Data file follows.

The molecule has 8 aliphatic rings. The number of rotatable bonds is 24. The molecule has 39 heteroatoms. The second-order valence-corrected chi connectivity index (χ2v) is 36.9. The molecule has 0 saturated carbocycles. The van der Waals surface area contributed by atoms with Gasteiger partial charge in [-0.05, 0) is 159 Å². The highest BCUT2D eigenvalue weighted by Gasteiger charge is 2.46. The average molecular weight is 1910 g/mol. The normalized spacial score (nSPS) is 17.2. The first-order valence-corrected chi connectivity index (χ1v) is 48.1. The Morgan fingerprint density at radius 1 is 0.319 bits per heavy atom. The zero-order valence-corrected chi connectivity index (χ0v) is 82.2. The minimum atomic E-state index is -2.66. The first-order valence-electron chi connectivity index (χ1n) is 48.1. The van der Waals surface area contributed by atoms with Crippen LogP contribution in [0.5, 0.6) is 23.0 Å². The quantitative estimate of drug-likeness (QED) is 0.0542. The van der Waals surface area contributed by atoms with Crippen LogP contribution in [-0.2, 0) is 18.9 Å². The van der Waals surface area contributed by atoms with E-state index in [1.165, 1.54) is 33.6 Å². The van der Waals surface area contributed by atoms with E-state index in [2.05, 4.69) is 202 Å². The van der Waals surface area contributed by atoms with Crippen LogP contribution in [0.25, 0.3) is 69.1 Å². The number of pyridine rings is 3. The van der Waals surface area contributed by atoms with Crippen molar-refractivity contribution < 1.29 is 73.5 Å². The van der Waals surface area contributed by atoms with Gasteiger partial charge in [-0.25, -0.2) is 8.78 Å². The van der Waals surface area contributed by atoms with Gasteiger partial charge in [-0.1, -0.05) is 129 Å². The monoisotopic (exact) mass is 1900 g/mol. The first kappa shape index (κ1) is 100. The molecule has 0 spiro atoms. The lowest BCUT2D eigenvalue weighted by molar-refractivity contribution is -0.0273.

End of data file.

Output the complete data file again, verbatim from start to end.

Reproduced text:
The molecule has 8 aliphatic rings. The number of rotatable bonds is 24. The molecule has 39 heteroatoms. The second-order valence-corrected chi connectivity index (χ2v) is 36.9. The molecule has 0 saturated carbocycles. The van der Waals surface area contributed by atoms with Gasteiger partial charge in [-0.05, 0) is 159 Å². The highest BCUT2D eigenvalue weighted by Gasteiger charge is 2.46. The average molecular weight is 1910 g/mol. The normalized spacial score (nSPS) is 17.2. The first-order valence-corrected chi connectivity index (χ1v) is 48.1. The Morgan fingerprint density at radius 1 is 0.319 bits per heavy atom. The zero-order valence-corrected chi connectivity index (χ0v) is 82.2. The minimum atomic E-state index is -2.66. The first-order valence-electron chi connectivity index (χ1n) is 48.1. The van der Waals surface area contributed by atoms with Crippen LogP contribution in [0.5, 0.6) is 23.0 Å². The quantitative estimate of drug-likeness (QED) is 0.0542. The van der Waals surface area contributed by atoms with Crippen LogP contribution in [-0.2, 0) is 18.9 Å². The van der Waals surface area contributed by atoms with E-state index in [1.165, 1.54) is 33.6 Å². The van der Waals surface area contributed by atoms with E-state index in [2.05, 4.69) is 202 Å². The van der Waals surface area contributed by atoms with Crippen LogP contribution in [0.25, 0.3) is 69.1 Å². The number of pyridine rings is 3. The van der Waals surface area contributed by atoms with Crippen molar-refractivity contribution < 1.29 is 73.5 Å². The van der Waals surface area contributed by atoms with Gasteiger partial charge in [-0.25, -0.2) is 8.78 Å². The van der Waals surface area contributed by atoms with Gasteiger partial charge in [-0.1, -0.05) is 129 Å². The monoisotopic (exact) mass is 1900 g/mol. The first kappa shape index (κ1) is 100. The molecule has 0 spiro atoms. The lowest BCUT2D eigenvalue weighted by molar-refractivity contribution is -0.0273.